If you want to set the time server for your pdc and you always will be sure that your pdc is configured to your external time server follow these steps. There are some reasons why you want to make a group policy to manage the NTP settings for your PDC.
- If you decide to move the PDC emulator role to another domain controller, you do not want to have to go through the trouble of making all of the registry changes again.
- If the PDC emulator fails, and you have to bring up a new server, you may forget to add the settings back, resulting in a time sync issue in your domain.
Microsoft has a feature in Group Policy to help us that you may have read about on this blog, and that is WMI filtering.
Windows Management Instrumentation (WMI) is a powerful feature in Windows that we can leverage to provide us very detailed information about computers in our environment. We can use WMI via a script to remotely manage machines, as well as gather information about machines in our domain for inventory purposes.
The main reason why I have brought this feature up is that we can provide an additional layer of filtering for Group Policy application using WMI.
We can configure a GPO on the domain controller OU for our W32Time settings to configure the authoritative time server, but instead of using security filtering and explicitly securing it for the domain controller that has the PDC emulator role; WMI filtering can be used instead. It is important to state here before continuing is that WMI filtering will only work with computers running Windows XP/Windows Server 2003 and later. That means that you cannot use WMI filtering with Windows 2000.
Below is an example:
The domain I configure this policy on is Windows Server 2008, but the same applies to Windows Server 2003 as well. I am also using Group Policy Management Console (GPMC) which can be installed with the command line: ServerManagerCmd -install gpmc. For those of you who are using Windows Vista you can get GPMC by downloading the Microsoft Remote Server Administration Tools (RSAT).
First I will create my WMI filter:
Name: PDC Role Filter
Description: Queries for the Domain Controller that hold the PDCs FSMO Role
The next part is me adding my query:
In the above image I added the following query:
Select * from Win32_ComputerSystem where DomainRole = 5
You can use WMIC to verify the current value of the DomainRole property. This can be a helpful way to get a sanity check on the value to make sure the filtering will achieve the desired result.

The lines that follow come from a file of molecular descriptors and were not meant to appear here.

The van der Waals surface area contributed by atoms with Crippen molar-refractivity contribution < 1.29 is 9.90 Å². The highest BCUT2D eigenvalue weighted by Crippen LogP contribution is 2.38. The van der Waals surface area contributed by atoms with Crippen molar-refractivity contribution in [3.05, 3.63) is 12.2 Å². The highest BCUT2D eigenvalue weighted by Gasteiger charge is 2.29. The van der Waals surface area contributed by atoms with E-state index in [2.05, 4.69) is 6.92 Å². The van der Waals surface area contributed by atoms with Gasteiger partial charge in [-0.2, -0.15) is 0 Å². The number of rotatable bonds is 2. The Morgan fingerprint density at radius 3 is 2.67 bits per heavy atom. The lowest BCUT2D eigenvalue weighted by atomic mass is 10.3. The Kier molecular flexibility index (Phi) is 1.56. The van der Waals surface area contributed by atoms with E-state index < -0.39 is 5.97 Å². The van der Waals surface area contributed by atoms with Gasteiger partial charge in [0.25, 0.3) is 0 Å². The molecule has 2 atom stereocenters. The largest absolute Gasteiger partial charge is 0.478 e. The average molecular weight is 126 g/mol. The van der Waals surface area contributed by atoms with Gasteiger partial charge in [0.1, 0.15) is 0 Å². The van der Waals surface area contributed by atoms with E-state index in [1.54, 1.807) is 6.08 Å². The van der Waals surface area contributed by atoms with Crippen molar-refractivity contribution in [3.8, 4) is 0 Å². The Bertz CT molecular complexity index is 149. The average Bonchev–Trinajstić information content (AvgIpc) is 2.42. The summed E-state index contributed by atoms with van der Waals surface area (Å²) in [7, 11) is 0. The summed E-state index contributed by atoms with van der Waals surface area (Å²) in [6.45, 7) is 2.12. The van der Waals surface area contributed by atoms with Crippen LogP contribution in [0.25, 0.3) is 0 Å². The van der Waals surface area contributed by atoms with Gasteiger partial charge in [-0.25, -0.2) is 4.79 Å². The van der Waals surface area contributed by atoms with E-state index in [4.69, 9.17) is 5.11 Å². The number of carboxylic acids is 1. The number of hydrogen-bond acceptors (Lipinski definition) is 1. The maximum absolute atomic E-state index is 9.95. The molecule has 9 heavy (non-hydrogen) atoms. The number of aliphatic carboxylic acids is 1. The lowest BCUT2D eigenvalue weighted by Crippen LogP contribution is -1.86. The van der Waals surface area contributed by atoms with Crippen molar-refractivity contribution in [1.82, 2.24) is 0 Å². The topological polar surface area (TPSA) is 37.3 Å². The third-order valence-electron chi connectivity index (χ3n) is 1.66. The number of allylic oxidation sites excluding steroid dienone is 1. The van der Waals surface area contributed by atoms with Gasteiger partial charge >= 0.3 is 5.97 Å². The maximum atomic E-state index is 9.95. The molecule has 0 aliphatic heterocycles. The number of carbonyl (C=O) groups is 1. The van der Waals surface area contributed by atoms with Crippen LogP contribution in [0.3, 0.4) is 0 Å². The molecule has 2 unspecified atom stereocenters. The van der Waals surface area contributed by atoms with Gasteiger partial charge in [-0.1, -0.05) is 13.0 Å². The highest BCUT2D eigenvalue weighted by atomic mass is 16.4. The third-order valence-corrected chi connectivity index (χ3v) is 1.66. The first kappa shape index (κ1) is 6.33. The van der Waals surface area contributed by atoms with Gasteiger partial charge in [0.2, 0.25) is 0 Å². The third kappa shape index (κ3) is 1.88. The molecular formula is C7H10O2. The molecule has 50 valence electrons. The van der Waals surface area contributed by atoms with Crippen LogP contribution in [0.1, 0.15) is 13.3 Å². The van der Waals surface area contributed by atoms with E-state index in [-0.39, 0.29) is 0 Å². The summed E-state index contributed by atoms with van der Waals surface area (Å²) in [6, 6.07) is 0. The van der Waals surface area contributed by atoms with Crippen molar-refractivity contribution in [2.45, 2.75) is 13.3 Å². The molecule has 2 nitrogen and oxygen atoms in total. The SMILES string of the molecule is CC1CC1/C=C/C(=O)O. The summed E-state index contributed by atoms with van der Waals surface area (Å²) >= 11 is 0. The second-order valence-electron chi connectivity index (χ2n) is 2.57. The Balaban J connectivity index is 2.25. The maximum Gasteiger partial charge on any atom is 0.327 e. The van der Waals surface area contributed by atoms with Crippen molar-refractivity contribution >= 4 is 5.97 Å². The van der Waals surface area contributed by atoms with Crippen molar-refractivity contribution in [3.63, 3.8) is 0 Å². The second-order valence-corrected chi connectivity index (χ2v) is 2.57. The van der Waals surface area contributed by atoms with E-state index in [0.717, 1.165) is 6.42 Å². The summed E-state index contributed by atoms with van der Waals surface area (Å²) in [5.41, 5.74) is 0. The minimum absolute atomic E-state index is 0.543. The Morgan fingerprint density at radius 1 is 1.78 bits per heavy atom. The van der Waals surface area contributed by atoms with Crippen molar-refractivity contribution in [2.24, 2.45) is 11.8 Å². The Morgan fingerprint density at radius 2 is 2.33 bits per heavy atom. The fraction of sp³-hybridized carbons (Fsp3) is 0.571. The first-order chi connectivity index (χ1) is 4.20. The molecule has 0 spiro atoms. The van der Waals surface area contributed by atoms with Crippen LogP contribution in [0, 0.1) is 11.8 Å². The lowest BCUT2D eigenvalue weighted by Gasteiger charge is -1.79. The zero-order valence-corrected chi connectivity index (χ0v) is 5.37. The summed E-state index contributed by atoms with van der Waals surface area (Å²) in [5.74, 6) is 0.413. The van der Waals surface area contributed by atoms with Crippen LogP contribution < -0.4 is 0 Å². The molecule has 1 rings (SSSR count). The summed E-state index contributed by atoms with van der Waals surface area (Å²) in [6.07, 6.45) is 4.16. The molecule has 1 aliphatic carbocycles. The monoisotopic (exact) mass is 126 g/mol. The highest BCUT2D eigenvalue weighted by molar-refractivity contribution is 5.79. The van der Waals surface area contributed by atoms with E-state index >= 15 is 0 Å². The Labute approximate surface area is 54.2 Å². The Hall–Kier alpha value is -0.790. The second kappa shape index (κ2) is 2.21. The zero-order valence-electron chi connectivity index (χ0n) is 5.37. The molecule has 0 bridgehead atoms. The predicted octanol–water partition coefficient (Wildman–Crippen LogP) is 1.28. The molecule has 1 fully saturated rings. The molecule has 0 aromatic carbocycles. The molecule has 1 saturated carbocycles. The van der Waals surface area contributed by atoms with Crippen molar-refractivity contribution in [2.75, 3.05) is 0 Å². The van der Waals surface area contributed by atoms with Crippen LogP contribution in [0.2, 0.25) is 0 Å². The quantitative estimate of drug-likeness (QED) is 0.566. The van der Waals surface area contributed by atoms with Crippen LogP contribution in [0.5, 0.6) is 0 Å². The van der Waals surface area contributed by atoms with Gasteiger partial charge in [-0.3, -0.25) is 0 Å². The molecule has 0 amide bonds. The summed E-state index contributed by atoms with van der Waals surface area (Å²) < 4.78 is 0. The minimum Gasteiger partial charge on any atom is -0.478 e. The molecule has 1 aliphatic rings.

To view the DomainRole value locally:
wmic computersystem get domainrole
To view the DomainRole value remotely (where M1 is the remote computer):
wmic /node:”M1” computersystem get domainrole
In WMI we break up the various components of the OS and actual machine into classes. The Win32_ComputerSystem class is for computers running a Windows OS. Have a look at the following MSDN link for this class as well as other WMI classes:
The Win32_ComputerSystem class has a lot of methods that can used in scripting as well as filtering for Group Policy but for the purposes of this post we will focus on the DomainRole:
From the MSDN website:
Role of a computer in an assigned domain workgroup. A domain workgroup is a collection of computers on the same network. For example, a DomainRole property may show that a computer is a member workstation. This property is inherited from CIM_ManagedSystemElement.
Backup Domain Controller
Primary Domain Controller
As you can see from the above chart 5 means Primary Domain Controller. So the query, Select * from Win32_ComputerSystem where DomainRole = 5, means select a machine whose DomainRole is 5, Primary Domain Controller. For those of you who would like to create a Windows Time GPO for all the other domain controllers you would just change it to DomainRole=4.
Now I am going to link my WMI filter to my already configured Authoritative Time Server Group policy:
At the end what I have just accomplished is that the Authoritative Time Server GPO will only apply to the domain controller who holds the PDC emulator FSMO role. By configuring the policy in this fashion, I can transfer the PDC role to any domain controller and the policy will follow the role. Also, if the PDC fails and I bring up a new domain controller and seize the PDC emulator role to the new domain controller, the policy will apply on the next policy refresh or by forcing a group policy refresh.
I hope that you have learned a little more on how powerful WMI Filters are and how they can be leveraged to apply Group Policies based on a WMI Filter.
And here you have the NTP Policy.
Windows Management Instrumentation
WMI filtering using GPMC
Windows Management Instrumentation Command-line